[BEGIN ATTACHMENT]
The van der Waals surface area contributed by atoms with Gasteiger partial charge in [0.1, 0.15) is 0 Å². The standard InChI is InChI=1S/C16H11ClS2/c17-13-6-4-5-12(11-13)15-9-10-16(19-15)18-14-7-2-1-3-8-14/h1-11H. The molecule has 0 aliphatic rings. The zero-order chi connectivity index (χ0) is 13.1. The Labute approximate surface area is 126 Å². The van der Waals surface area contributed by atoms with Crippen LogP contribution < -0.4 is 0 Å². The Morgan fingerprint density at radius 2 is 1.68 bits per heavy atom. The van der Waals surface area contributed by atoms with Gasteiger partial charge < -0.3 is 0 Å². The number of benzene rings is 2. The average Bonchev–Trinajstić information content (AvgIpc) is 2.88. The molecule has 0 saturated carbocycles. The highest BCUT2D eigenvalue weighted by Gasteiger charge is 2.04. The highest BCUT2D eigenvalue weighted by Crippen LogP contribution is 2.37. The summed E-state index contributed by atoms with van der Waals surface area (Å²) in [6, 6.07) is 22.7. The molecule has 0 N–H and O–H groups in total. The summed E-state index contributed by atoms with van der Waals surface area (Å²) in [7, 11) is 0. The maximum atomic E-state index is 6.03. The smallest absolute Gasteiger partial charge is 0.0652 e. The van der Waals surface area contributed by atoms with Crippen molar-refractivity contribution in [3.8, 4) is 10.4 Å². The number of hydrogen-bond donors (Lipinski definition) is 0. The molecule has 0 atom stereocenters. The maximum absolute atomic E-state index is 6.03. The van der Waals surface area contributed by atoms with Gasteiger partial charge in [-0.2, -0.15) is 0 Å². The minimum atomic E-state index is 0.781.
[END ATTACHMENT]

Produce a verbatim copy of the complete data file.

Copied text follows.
The van der Waals surface area contributed by atoms with Gasteiger partial charge in [0.1, 0.15) is 0 Å². The standard InChI is InChI=1S/C16H11ClS2/c17-13-6-4-5-12(11-13)15-9-10-16(19-15)18-14-7-2-1-3-8-14/h1-11H. The molecule has 0 aliphatic rings. The zero-order chi connectivity index (χ0) is 13.1. The Labute approximate surface area is 126 Å². The van der Waals surface area contributed by atoms with Crippen LogP contribution < -0.4 is 0 Å². The Morgan fingerprint density at radius 2 is 1.68 bits per heavy atom. The van der Waals surface area contributed by atoms with Gasteiger partial charge < -0.3 is 0 Å². The number of benzene rings is 2. The average Bonchev–Trinajstić information content (AvgIpc) is 2.88. The molecule has 0 saturated carbocycles. The highest BCUT2D eigenvalue weighted by Gasteiger charge is 2.04. The highest BCUT2D eigenvalue weighted by Crippen LogP contribution is 2.37. The summed E-state index contributed by atoms with van der Waals surface area (Å²) in [6, 6.07) is 22.7. The molecule has 0 N–H and O–H groups in total. The summed E-state index contributed by atoms with van der Waals surface area (Å²) in [7, 11) is 0. The maximum atomic E-state index is 6.03. The smallest absolute Gasteiger partial charge is 0.0652 e. The van der Waals surface area contributed by atoms with Crippen molar-refractivity contribution in [3.8, 4) is 10.4 Å². The number of hydrogen-bond donors (Lipinski definition) is 0. The molecule has 0 atom stereocenters. The maximum absolute atomic E-state index is 6.03. The van der Waals surface area contributed by atoms with Gasteiger partial charge in [-0.2, -0.15) is 0 Å². The minimum atomic E-state index is 0.781.